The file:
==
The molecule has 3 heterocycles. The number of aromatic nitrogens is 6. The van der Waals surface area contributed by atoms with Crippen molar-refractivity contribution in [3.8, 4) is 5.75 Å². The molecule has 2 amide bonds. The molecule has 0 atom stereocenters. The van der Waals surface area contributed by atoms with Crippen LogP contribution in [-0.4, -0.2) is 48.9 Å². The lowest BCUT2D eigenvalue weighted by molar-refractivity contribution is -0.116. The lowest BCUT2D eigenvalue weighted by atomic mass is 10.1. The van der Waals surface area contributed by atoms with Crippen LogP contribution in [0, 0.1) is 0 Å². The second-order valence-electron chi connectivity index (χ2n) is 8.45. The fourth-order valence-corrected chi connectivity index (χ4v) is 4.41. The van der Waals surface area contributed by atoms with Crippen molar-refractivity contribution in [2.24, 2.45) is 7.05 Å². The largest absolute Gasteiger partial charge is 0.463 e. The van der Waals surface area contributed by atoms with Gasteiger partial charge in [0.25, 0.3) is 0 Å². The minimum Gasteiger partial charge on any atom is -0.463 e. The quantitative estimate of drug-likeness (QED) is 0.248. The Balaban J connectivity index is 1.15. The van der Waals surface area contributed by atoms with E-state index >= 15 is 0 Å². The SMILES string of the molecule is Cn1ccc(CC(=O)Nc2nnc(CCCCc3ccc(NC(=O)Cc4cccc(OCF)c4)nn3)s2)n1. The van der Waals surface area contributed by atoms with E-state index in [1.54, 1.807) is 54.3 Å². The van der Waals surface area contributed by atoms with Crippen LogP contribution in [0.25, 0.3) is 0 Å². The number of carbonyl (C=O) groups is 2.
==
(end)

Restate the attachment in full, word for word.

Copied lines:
The molecule has 3 heterocycles. The number of aromatic nitrogens is 6. The van der Waals surface area contributed by atoms with Crippen molar-refractivity contribution in [3.8, 4) is 5.75 Å². The molecule has 2 amide bonds. The molecule has 0 atom stereocenters. The van der Waals surface area contributed by atoms with Crippen LogP contribution in [-0.4, -0.2) is 48.9 Å². The lowest BCUT2D eigenvalue weighted by molar-refractivity contribution is -0.116. The lowest BCUT2D eigenvalue weighted by atomic mass is 10.1. The van der Waals surface area contributed by atoms with Crippen LogP contribution in [0, 0.1) is 0 Å². The second-order valence-electron chi connectivity index (χ2n) is 8.45. The fourth-order valence-corrected chi connectivity index (χ4v) is 4.41. The van der Waals surface area contributed by atoms with Crippen molar-refractivity contribution in [2.24, 2.45) is 7.05 Å². The largest absolute Gasteiger partial charge is 0.463 e. The van der Waals surface area contributed by atoms with Gasteiger partial charge in [0.25, 0.3) is 0 Å². The minimum Gasteiger partial charge on any atom is -0.463 e. The quantitative estimate of drug-likeness (QED) is 0.248. The Balaban J connectivity index is 1.15. The van der Waals surface area contributed by atoms with E-state index >= 15 is 0 Å². The SMILES string of the molecule is Cn1ccc(CC(=O)Nc2nnc(CCCCc3ccc(NC(=O)Cc4cccc(OCF)c4)nn3)s2)n1. The van der Waals surface area contributed by atoms with E-state index in [1.54, 1.807) is 54.3 Å². The van der Waals surface area contributed by atoms with Crippen LogP contribution in [0.25, 0.3) is 0 Å². The number of carbonyl (C=O) groups is 2.